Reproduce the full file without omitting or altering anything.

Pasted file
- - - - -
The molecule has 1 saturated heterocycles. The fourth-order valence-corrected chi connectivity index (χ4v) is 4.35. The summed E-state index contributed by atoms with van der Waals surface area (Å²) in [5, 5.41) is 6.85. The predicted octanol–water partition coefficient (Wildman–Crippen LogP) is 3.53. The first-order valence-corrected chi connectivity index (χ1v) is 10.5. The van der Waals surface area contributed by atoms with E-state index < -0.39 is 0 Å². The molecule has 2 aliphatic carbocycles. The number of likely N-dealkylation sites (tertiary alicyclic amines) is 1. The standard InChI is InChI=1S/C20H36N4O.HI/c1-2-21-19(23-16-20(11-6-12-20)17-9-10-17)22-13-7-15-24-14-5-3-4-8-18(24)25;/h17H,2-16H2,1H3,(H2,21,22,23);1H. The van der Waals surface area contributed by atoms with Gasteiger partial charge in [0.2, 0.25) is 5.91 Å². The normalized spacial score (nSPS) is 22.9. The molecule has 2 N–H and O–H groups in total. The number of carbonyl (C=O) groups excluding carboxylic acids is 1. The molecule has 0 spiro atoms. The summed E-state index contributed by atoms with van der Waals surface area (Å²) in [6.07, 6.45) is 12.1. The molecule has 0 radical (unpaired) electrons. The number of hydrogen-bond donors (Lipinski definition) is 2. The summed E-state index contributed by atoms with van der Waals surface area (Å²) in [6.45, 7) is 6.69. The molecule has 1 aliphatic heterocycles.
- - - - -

The molecule has 1 saturated heterocycles. The fourth-order valence-corrected chi connectivity index (χ4v) is 4.35. The summed E-state index contributed by atoms with van der Waals surface area (Å²) in [5, 5.41) is 6.85. The predicted octanol–water partition coefficient (Wildman–Crippen LogP) is 3.53. The first-order valence-corrected chi connectivity index (χ1v) is 10.5. The van der Waals surface area contributed by atoms with E-state index < -0.39 is 0 Å². The molecule has 2 aliphatic carbocycles. The number of likely N-dealkylation sites (tertiary alicyclic amines) is 1. The standard InChI is InChI=1S/C20H36N4O.HI/c1-2-21-19(23-16-20(11-6-12-20)17-9-10-17)22-13-7-15-24-14-5-3-4-8-18(24)25;/h17H,2-16H2,1H3,(H2,21,22,23);1H. The van der Waals surface area contributed by atoms with Gasteiger partial charge in [0.2, 0.25) is 5.91 Å². The normalized spacial score (nSPS) is 22.9. The molecule has 2 N–H and O–H groups in total. The number of carbonyl (C=O) groups excluding carboxylic acids is 1. The molecule has 0 spiro atoms. The summed E-state index contributed by atoms with van der Waals surface area (Å²) in [6.07, 6.45) is 12.1. The molecule has 0 radical (unpaired) electrons. The number of hydrogen-bond donors (Lipinski definition) is 2. The summed E-state index contributed by atoms with van der Waals surface area (Å²) in [6.45, 7) is 6.69. The molecule has 1 aliphatic heterocycles.